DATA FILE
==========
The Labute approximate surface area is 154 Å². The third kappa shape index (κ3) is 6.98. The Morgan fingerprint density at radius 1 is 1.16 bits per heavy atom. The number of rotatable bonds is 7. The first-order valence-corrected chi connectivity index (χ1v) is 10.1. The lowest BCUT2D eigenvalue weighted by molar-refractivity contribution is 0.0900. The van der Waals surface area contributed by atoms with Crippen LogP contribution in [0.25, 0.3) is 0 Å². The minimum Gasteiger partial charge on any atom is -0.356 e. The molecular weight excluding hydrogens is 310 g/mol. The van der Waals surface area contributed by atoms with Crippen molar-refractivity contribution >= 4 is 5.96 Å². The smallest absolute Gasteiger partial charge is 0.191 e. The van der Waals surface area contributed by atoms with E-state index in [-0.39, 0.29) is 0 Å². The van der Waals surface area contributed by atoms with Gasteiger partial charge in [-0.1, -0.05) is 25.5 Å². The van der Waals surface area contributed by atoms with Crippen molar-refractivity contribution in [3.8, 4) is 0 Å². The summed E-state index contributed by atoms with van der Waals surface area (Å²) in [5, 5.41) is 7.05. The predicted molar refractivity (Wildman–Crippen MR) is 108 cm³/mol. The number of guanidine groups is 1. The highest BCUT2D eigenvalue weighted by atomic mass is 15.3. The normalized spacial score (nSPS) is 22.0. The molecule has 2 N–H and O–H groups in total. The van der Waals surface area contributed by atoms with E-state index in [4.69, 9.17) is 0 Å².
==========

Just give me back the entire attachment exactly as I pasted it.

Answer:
The Labute approximate surface area is 154 Å². The third kappa shape index (κ3) is 6.98. The Morgan fingerprint density at radius 1 is 1.16 bits per heavy atom. The number of rotatable bonds is 7. The first-order valence-corrected chi connectivity index (χ1v) is 10.1. The lowest BCUT2D eigenvalue weighted by molar-refractivity contribution is 0.0900. The van der Waals surface area contributed by atoms with Crippen LogP contribution in [0.25, 0.3) is 0 Å². The minimum Gasteiger partial charge on any atom is -0.356 e. The molecular weight excluding hydrogens is 310 g/mol. The van der Waals surface area contributed by atoms with Crippen molar-refractivity contribution >= 4 is 5.96 Å². The smallest absolute Gasteiger partial charge is 0.191 e. The van der Waals surface area contributed by atoms with E-state index in [-0.39, 0.29) is 0 Å². The van der Waals surface area contributed by atoms with Gasteiger partial charge in [-0.1, -0.05) is 25.5 Å². The van der Waals surface area contributed by atoms with Crippen molar-refractivity contribution in [3.8, 4) is 0 Å². The summed E-state index contributed by atoms with van der Waals surface area (Å²) in [5, 5.41) is 7.05. The predicted molar refractivity (Wildman–Crippen MR) is 108 cm³/mol. The number of guanidine groups is 1. The highest BCUT2D eigenvalue weighted by atomic mass is 15.3. The normalized spacial score (nSPS) is 22.0. The molecule has 2 N–H and O–H groups in total. The van der Waals surface area contributed by atoms with E-state index in [4.69, 9.17) is 0 Å².